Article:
But what happens when we find a paper record that might prove or disprove that family lore? How disappointing is it to find out that Great grandma Harriet was not the love child of the Duke of Wellington but according to her birth registration, was the child of a farmer and a scullery maid. On the other hand, how many bits of family lore do we find out are true, or have at least a grain of truth to them?
A bit of family lore passed down concerning my 3rd cousin twice removed had always intrigued me.
William Edward Learn (1885-1908) died tragically while fishing in the Niagara River. He had a rope tied around his waist while he was fishing and hooked a sturgeon which pulled him in and under. It was a month before his body was found with the rope and sturgeon still attached.
I wondered how accurate it was. A very kind correspondent sent this to me several years ago, copied directly from the Learn Family Bible. When the Ontario Death Records went online I decided to see what William's death registration gave for his cause of death. I expected to see "Drowning" as the cause of death. I expected I might not ever find out if the fish story was accurate.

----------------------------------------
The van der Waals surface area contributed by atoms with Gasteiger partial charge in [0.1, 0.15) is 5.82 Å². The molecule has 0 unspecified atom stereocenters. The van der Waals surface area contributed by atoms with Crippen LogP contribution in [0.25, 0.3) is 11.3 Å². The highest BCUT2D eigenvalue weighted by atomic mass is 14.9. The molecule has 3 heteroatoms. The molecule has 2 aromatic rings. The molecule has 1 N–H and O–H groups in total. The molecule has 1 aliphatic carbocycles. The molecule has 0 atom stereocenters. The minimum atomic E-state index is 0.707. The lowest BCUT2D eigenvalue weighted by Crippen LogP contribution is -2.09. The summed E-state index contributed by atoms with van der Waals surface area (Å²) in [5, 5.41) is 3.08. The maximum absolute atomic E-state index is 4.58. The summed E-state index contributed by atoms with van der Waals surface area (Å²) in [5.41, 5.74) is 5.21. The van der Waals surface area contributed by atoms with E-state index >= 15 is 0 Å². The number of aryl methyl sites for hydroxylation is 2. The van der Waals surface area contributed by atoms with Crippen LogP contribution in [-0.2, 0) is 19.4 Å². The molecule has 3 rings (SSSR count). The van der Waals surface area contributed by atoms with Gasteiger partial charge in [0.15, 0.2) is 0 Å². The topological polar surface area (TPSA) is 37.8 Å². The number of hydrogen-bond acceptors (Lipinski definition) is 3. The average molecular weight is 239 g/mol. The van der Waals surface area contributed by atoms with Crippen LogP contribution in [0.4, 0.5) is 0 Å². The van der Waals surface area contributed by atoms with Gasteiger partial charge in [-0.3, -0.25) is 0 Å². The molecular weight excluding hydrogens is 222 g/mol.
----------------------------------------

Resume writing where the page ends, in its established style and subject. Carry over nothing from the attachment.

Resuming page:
Much to my surprise the cause of death was given as pneumonia which William had for 7days prior to dying. It seems a rather fanciful story for someone to dream up and record in a Family Bible. How did poor William's death from pneumonia end up being passed down in the family as William being killed by a fish?
I don't have the answer, I only have the story and a moral to the story. The moral is "Don't fall for family tales, hook, line and sinker or you could end up all wet"